- The Washington Times - Wednesday, August 20, 2003

California has taken the lead in a movement to vastly change rules regarding college sports and loosen income restrictions on athletes.

State Senate Bill 193 proposes to remove limits on scholarships and stipends, health insurance and the amount athletes can earn from employment outside their sport. The bill also calls for athletes to be able to use agents for career choices.

“The [NCAA] essentially treat these kids like plantation workers,” said Sen. Kevin Murray, a Los Angeles Democrat who sponsored the bill. “It’s because of these kids that billions of dollars are generated that go to schools, coaches, and the NCAA, yet the student scholarships don’t even cover basic living expenses. … These are some Draconian rules that I feel should be addressed.”

The measure, which could go before the General Assembly as early as January, passed the Senate by a 26-10 margin, with all 10 “nay” votes coming from Republicans. The proposed law would ban the state’s schools from entering into agreements with organizations (the NCAA) that set a cap on scholarships and job earnings not related to their sport.

California schools would be ineligible to compete in the NCAA under its current rules. Such a move would force the NCAA to change its rules or declare all California schools ineligible. If the latter happens, the state could set up its own governing body and compete with the NCAA.

“The entire system is designed to benefit the NCAA and presidents of universities, with very little going to students,” Murray said. “They are these faceless people in the NCAA who run college sports — a industry in the tens of billions [of dollars]. They have always opposed shots at their power. They operate like a foreign sovereign country.”

The NCAA has been slow to alter its view of amateurism but has taken steps recently to be more lenient. It is considering raising scholarships to cover a more realistic price of college living and established a $10million Special Assistance Fund to help athletes from lower-income families accommodate special needs.

The NCAA points to its own in-house student committee as its sounding board for student issues, and has not been receptive to outside scrutiny. The non-voting Student Athlete Advisory Council is made up of 31 athletes from various sports, each representing one Division I conference.

“The focus on issues should be raised by the NCAA Student Athlete Advisory Council,” said George Mason athletic director Tom O’Connor, a member of the NCAA Management Council. “There is a cost-of-living issue that should be looked at. It is a work in progress. … [The NCAA] is right on target. We are not professionals. We are all amateurs with the purpose of academics and graduation.”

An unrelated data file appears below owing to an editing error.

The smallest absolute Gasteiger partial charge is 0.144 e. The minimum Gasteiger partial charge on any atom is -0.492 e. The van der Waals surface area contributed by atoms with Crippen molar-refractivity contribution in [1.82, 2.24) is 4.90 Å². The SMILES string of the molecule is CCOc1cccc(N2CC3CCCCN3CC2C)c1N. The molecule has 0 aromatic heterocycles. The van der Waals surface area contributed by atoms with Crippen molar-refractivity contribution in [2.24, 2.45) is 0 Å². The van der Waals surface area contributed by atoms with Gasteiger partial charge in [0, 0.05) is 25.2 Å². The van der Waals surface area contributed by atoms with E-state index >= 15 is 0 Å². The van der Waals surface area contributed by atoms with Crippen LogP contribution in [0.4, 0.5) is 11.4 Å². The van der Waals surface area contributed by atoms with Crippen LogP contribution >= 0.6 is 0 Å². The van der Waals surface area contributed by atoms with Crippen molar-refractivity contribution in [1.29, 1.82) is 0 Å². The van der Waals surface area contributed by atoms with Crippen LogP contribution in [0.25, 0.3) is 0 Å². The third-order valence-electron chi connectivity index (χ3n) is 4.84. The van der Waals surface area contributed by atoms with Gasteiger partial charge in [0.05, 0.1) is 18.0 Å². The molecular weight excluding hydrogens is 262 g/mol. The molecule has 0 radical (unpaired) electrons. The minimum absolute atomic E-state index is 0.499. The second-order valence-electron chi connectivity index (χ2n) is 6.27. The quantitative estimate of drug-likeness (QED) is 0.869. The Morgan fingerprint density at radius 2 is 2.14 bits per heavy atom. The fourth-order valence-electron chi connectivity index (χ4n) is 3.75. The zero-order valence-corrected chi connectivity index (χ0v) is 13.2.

Many coaches have suggested the NCAA should be more flexible. Maryland basketball coach Gary Williams believes the NCAA should allow schools to pay for lower-income students to bring their parents to major events like the NCAA tournaments or bowl games.

University of Colorado football player and U.S. Ski Team member Jeremy Bloom has raised the issue of limiting income if it is not related to his sport. Bloom competed in the Salt Lake City Winter Olympics as a skier and was denied ski-related endorsements in the six figures to retain his college football eligibility.

“I don’t think there should be a limit if it doesn’t affect them academically,” Wake Forest basketball coach Skip Prosser said. “If he were a mathematician and drew up a new Pythagorean theorem, he could make more money. This is America. There’s nothing wrong with that.”

California is the most powerful state to take on the NCAA. Smaller states and ones with fewer universities have introduced proposals against NCAA rules.

Nebraska passed a law this year that allows for stipends for college football players, but the rule is contingent on four other states with Big 12 Conference schools passing similar bills. Iowa has a proposal to allow stipends to football players. Texas has a bill that would broaden financial assistance to athletes.

The idea to redefine college amateurism is hardly new, but has gained momentum with the California initiative and attention by Bloom.

One of the founders of the current movement is Ramogi Huma, a former UCLA linebacker who started the College Athletes Coalition in 2001. The CAC now has chapters on 15 campuses including UCLA, USC, California and Stanford and is backed by the United Steelworkers Union.

The CAC was designed to unite football and basketball players and get them involved in student-athlete issues. They are to lobby for stipends, year-round health insurance and the ability to earn unlimited income from sources outside their sports. CAC would like to see transfer rules relaxed so football and basketball players can transfer without penalty if their coach leaves a school.

Huma’s group would also like to see star athletes get a cut when jerseys or other products are sold with their name and numbers.

The issues around the NCAA continue to simmer. California lawmakers soon will decide whether to bring the issues to a boil.



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